Garry Wilkinson: “TV is a cruel business”

Veteran broadcaster Garry Wilkinson had been working for nearly 3 decades across Seven Sport and News when he was summoned to the Sydney office and handed an envelope.

Veteran sports broadcaster Garry Wilkinson, who spent nearly three decades at Seven has spoken about being unceremoniously dumped by the network in 2003.

Speaking to V8Sleuth podcast, Wilkinson recalls being summoned from Melbourne to the network’s Sydney headquarters for what he thought was a meeting about contract renewal.

“I had just come off an Australian Open Championship, hadn’t long come off the Commonwealth Games in Manchester. It was only two years after a hugely successful Sydney Olympic Games, for which I commentated on the gold medal winning Equestrian event. I did the Opening Ceremony. I did the Closing Ceremony, a massive, massive ratings success.”

‘Wilko’s’ distinguished CV also included Bathurst, Asian Games and presenting across weekend, morning, and afternoon Seven News programs.

But he had no idea of what was about to unfold in the meeting in Sydney.

“No, I didn’t know something was up,” he recalls.

“I turned up for the meeting. I walked in, there were only two people in the room, surprisingly. The surprise was the head of Human Resources. I walked in, neither of them spoke. They just handed me an envelope. I opened the envelope. That was it. Goodbye.

“There’s a backstory to that, which I can’t tell you. But the reasons why and the manipulations that went on behind the scenes, to engineer somebody else into a vacancy left by my departure. But that’s neither here nor there.”

Reports at the time said Seven would not be renewing Wilkinson’s contract and noted he was privately devastated at the decision.

Referring to the former management, he continued, “People come in, and they know that the board of directors want action so they turn everything upside down. Whether it produces good results or bad, it’s movement. Action. And that sometimes gets good people.

“I mean, I’ve met a lot of good people in television, talented people in television. Some of whom are still there. But I know an awful lot more that just vanished off the face. There one day, gone the next.

“It’s a cruel business.”

“Wilko’ claims he was also denied long service payout.

“I said ‘I’ve worked here every day of my life for the last 28 years. Sometimes six, sometimes seven days a week, sometimes 10, 12, 14 hours a day, and sometimes for 6, 7, 8 weeks on end, without a day off,” he said.

“(They said) ‘There would have been times between one contract expiring and you signing the new one where technically you weren’t employed. So no , you’re not entitled to service leave.’

“‘Righto, I said ‘We’ll I’ll see you in court.'”

With no immediate offers from rival broadcasters, he went to SKY News which, at the time was one third owned by Seven.

“There was no chance of getting my foot in the door at SKY News if I was in court, trying to squeeze long service leave. So I had to bite the bullet on that.”

He would continue to work for SKY News, SKY Racing and freelancing for the Australian Open global feed, Nine and even Seven.

Wilkinson, 79, now describes himself as “95% retired” but remains open to opportunities “if something fell into my lap tomorrow.”

He is a former winner of an international tennis association annual award as “World’s Best Commentator” and, in Sydney’s Olympic year, was awarded the “Australian Sports Medal” by the Australian Government, in recognition of his contribution to sports broadcasting.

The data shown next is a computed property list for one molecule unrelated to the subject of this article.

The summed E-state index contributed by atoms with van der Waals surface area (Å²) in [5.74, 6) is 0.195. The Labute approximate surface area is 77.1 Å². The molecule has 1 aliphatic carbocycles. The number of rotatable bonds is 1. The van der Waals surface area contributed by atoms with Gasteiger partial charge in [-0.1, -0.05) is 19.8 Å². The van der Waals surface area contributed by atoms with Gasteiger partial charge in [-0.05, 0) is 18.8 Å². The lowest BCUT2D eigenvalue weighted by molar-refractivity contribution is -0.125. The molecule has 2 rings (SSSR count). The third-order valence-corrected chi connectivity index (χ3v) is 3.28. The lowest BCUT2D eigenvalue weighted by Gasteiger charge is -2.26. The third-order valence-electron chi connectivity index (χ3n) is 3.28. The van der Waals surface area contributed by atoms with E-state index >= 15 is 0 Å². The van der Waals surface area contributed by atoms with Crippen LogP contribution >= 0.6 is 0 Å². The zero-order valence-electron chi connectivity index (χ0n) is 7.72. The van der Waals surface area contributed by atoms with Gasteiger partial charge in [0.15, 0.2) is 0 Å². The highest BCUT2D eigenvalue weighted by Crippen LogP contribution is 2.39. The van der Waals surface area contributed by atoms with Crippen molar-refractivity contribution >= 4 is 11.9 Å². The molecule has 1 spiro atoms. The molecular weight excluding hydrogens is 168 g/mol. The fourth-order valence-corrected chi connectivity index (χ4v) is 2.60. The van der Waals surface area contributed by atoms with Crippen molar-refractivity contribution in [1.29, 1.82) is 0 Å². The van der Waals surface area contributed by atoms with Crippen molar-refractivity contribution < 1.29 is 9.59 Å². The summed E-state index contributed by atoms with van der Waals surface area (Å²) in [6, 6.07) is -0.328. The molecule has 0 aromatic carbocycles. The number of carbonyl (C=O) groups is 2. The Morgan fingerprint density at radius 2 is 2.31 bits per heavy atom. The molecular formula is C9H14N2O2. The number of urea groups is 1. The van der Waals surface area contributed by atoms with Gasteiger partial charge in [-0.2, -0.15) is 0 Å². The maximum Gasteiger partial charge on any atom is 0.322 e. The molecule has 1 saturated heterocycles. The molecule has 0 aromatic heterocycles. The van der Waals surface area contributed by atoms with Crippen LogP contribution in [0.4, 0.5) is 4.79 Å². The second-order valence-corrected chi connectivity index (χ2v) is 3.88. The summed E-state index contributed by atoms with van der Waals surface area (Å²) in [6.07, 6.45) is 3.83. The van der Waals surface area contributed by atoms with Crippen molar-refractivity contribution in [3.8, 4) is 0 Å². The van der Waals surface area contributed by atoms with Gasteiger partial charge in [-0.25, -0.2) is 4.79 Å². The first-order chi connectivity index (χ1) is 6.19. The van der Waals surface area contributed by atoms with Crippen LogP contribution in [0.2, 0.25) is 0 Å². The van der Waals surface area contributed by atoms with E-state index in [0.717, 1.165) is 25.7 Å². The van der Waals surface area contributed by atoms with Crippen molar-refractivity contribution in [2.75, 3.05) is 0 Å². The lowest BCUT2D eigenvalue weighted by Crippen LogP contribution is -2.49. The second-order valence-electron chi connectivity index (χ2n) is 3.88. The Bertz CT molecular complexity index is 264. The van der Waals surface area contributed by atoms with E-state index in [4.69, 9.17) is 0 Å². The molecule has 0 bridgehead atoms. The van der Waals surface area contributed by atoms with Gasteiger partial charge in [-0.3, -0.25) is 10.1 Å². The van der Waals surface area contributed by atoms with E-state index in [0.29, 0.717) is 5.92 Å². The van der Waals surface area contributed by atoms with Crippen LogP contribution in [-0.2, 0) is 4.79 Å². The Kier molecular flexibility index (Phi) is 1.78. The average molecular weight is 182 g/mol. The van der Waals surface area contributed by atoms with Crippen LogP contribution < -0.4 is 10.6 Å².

“If I could get a gig at the Australian Open in January, that will be my 48th year of tennis commentary and my 45th Australian Open,” he added.

Seven has been contacted for comment.

You can hear more here.


8 Responses

  1. Yes Garry, experience and a great voice mean nothing these days, especially when a young pretty boy and/or girl have to be found a job, regardless of experience. I missed you but didn’t realise it’s been 20 years.

  2. All time legend! His iconic voice the sound of so many Oz Opens and Davis Cups for those growing up in the 70s, 80s and 90s. Also of course the V8s. And Olympics such as anchoring Atlanta 1996. He can still be heard each January calling for TA’s World Feed (which also used to be produced by Seven Sport until around 2014) at the Australian Open, such a treat whenever you hear him come on. I’d always wondered why he disappeared, a shame to hear.

  3. I’m sure Wilko is a lovely guy, but at 79 you have to move on. There are so many young and talented reporters trying to get a foot in the door – and workers who refuse to retire take their space.

    It sounds like the way Seven handled his departure was not befitting of his many years of employment – and I’m sure he would be entitled to long service leave of some description.

    I think a lot of our current issues with the state of FTA in Australia have to do with age problem – ie boomers programming for boomers. Perhaps a little youth and exuberance across the board can inject some much needed life into the industry

    1. I can assure you that boomers programming for boomers is not a thing here in FTA TV.
      First hand I know that unashamedly 18-39 and 25-54 are the desired demos across the commercial nets and for sure they aren’t boomers!!!
      Also, the current crop of commercial programmers and even the development heads are not boomers.

      Again, from experience, sadly I can say absolutely that ageism is alive in the business here.
      The obsession many have with “younger” behind the scenes people and predominately reflected in the casting in front of the cameras as well is not reflected in the US or UK industries, where experience is far more valued than age.

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